It’s Not Your Journey – a review

If you know and love someone who suffers from depression, anxiety, or another form of mental illness, you may have struggled to truly understand their experience. If you are the one suffering, you would likely give anything to know that you’re not alone. Whatever your situation, It’s Not Your Journey by Rebecca Lombardo provides exactly what you’re looking for.

Brave does not even begin to describe the author as she dives right in with painful past experiences in diary-form. I tore through half the book before coming up for air, with flashes of recognition in my eyes. Someone else gets it. She has been where I have been.

Besides gaining an understanding and appreciation for Rebecca’s experiences and great strength, you will run the gamut in terms of your emotions. You will experience her life and her feelings right along with her. Compassion and empathy come about from her struggles. The recollection of treatment from friends, family, and hospital “caregivers” will draw out anger and a sense of injustice. Flickers of hope for the future will buoy your spirits.

Whichever side of the mental illness line you’re on, this book is a must-read. Let Rebecca’s powerful story be heard and help fight the stigma associated with depression, anxiety, and bipolar disorder.

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The Ugly ‘Before’ Picture

“Isn’t endometriosis just bad cramps?”

Before I begin to look ahead to the future, I want to paint a picture of what things look like now. There are many misconceptions about endometriosis, and everyone has a different story.

 

2am: After tossing and turning for a few hours, I wake up to what feels like a fist clenched around my insides. I can feel the anxiety creeping in as I crawl out of bed to find the heating pad. My mind races with each wave of pain, and I try to ignore everything with Netflix. I fall back to sleep for ahwile.

5am: Stabbing pain in my bladder that will periodically reappear throughout the day. Try to sleep a little more.

6:30-mid morning: Get as much done as possible during the short-lived burst of energy after coffee but before a painful, sleepless night catches up with me. Is it too early for a nap? Why is my lower back so sore already and why do I have hip pain at 28? Deep infiltrating endometriosis is found in the cul-de-sac of the pelvis, causing issues with my hip flexors and sacroiliac and constantly making me feel far older than I am.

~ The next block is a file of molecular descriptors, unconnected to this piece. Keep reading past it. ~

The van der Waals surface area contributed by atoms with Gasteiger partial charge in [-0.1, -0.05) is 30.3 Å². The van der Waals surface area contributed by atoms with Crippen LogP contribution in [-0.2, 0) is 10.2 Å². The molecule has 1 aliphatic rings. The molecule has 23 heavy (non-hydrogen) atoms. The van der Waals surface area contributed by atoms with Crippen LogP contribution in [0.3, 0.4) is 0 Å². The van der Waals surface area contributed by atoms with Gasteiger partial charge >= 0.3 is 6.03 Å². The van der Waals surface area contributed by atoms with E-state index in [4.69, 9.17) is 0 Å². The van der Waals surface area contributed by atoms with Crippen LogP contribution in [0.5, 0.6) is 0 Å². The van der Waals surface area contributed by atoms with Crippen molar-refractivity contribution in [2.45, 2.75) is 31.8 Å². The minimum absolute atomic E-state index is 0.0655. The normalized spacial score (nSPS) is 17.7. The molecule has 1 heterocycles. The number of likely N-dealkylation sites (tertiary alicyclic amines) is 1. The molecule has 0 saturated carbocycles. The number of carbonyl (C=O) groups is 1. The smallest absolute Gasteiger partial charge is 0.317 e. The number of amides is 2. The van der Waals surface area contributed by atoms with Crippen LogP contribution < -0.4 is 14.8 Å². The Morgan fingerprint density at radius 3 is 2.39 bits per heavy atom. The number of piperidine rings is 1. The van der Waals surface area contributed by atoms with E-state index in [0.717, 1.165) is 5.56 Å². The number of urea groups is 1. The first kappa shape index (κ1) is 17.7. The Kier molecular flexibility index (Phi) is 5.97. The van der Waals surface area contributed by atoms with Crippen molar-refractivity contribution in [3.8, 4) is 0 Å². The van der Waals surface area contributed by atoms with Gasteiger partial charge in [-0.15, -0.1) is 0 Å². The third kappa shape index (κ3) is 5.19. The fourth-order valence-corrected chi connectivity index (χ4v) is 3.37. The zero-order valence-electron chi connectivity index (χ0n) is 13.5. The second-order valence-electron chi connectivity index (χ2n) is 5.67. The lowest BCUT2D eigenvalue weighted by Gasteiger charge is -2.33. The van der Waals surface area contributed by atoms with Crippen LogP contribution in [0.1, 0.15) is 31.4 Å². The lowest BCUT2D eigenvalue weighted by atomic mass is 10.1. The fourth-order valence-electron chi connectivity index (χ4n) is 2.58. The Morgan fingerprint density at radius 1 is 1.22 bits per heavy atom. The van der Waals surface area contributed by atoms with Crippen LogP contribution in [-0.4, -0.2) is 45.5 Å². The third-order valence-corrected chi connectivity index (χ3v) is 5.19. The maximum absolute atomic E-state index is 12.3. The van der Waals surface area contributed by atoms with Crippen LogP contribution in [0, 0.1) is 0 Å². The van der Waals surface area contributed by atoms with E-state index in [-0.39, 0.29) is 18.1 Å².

This is the point in the day during which the guilt creeps in. The feelings of inadequacy and worthlessness. What kind of friend/family member/employee can I be if I’m falling to pieces? I try to soothe my mind with guided meditation, but then I feel guilty about not doing something “productive” with my time.

Over the course of the rest of the day, I’ll deal with small surges of energy mixed with more stabbing bladder pain, nausea, and a tension headache. By 7pm, I’m exhausted and ready to crawl into bed, but I keep going. I hope that if I truly wear myself out, tonight will be the night that I get some quality sleep.

This wasn’t meant to be a bitch-fest. By documenting the way things are now, I can accurately judge my progress as I make these important life changes. I look forward to being held accountable.

Change of pace

It looks as though I haven’t posted anything since the big move and things have changed quite a bit since then. While I am, overall, doing well with managing my anxiety, some circumstances have made this a little challenging.

In 2012 I was diagnosed with endometriosis, had surgery, and thought I was good as new. Periodically over the course of time, my symptoms began to re-emerge until earlier this year when I noticed that I felt like I had been hit by a truck pretty regularly. When pain interferes with your daily life, it’s hard not to be anxious. Since I had recently moved and was not in the mood to drive to Philadelphia, I had to find a new specialist. After testing and imaging, I’m on for another surgery next month. Additionally, my doctor challenged me to work harder on treating my body well to maintain wellness over time.

After my first surgery, I was a typical grad student and trashed my body with stress, little sleep, and a poor diet. This time, I’m in it for the long haul. How will I hold myself accountable while spreading awareness and encouraging conversations/support? I will use this as a platform to document highs and lows, what works and what doesn’t, and be a voice for young females everywhere who are called weak for struggling with pain and associated emotional challenges. Let’s do this.